CSU Equine Reproduction Lab to Begin Rebuilding in 2012

Plans to rebuild the laboratory and office space for Colorado State University's (CSU) Equine Reproduction Laboratory (ERL) are in final design stages, and officials anticipate that construction will start next summer. The building was destroyed by an early morning fire on July 27.

Shortly after the fire, Lance Perryman, DVM, PhD, dean of the College of Veterinary Medicine and Biomedical Sciences, established a design committee led by Colin Clay, PhD, head of the Department of Biomedical Sciences. The committee has completed a design for the building, identified a building site at the laboratory complex, and is focused on completing design for the interior.

"Occasionally, one has the opportunity to turn the tables on a tragedy and create a silver lining," said Perryman. "While we were fortunate that no animals or people were injured in this fire, the loss of research and equipment and the impact on personnel was difficult, but we now also have an opportunity to build a facility that better serves our clients and employees' needs."

The ERL is known world-wide for its innovative science, which benefits horses and humans, and ERL experts see mares and stallions from around the world and work to develop new technology to preserve their bloodlines. Several techniques used today in human and animal reproduction assistance were pioneered at the ERL including semen freezing and cooling. The laboratory was the first to harvest eggs from deceased mares and develop full-term, healthy foals.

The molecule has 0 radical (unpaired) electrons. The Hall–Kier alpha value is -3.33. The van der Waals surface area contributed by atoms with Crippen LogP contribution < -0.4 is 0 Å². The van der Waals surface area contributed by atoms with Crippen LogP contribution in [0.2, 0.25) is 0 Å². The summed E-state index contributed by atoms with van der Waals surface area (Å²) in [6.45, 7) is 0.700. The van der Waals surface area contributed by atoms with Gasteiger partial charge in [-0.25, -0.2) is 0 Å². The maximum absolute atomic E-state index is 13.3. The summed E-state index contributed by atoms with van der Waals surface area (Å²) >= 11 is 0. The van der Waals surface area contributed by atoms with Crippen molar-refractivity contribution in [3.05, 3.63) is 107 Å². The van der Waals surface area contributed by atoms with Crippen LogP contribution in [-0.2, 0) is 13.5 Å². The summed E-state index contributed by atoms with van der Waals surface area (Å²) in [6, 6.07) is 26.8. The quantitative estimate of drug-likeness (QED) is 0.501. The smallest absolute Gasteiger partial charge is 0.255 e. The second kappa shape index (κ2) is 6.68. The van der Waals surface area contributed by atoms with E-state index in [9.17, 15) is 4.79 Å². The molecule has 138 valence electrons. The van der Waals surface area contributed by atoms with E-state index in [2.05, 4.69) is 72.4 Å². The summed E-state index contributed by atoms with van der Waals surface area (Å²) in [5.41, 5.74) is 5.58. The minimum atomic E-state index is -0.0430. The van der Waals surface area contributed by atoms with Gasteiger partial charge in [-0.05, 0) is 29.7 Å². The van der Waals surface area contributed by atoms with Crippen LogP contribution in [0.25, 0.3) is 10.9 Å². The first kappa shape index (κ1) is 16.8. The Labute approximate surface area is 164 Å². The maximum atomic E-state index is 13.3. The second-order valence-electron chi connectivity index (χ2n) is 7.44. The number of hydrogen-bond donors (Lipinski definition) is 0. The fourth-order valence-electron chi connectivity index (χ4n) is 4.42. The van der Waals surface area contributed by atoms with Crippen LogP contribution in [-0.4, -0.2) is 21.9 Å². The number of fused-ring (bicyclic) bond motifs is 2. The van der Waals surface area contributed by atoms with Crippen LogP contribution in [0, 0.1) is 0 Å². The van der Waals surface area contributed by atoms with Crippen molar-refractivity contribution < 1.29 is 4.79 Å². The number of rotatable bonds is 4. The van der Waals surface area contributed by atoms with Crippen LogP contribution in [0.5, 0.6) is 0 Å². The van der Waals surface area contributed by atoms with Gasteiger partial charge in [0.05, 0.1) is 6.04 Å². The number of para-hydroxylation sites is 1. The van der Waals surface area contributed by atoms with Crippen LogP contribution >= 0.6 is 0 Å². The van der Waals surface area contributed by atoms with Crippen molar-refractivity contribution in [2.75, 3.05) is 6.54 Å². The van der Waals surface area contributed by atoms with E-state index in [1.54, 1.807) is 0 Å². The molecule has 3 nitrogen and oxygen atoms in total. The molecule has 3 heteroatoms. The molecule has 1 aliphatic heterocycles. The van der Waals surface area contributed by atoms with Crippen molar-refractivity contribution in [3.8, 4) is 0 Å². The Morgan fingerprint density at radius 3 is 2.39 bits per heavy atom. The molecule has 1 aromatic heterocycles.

All client services and research formerly conducted in the destroyed space are continuing uninterrupted in other buildings on the grounds.

The new building will be larger with more space for research and serving clients, some of whom also lost property in the fire in the form of embryos, stallion semen, and oocytes. The building also will have improved teaching space and offices. The final building is estimated to be about 11,000 square feet, but construction could be completed in two phases depending on funding. It will contain distinct areas for mare and foal work, assisted reproductive services, and stallion work. Animal movement into and around the building also will be improved.

The construction goal is to complete the building in early 2013. Construction is estimated at $5 million. Insurance will cover some of the cost, but a final number is not yet available. Fundraising to cover the remainder of the costs has begun. To keep up to date on the ERL rebuild, and for more information about donating to the rebuilding efforts, visit the "Rebuild the ERL" web site.

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Colorado State University

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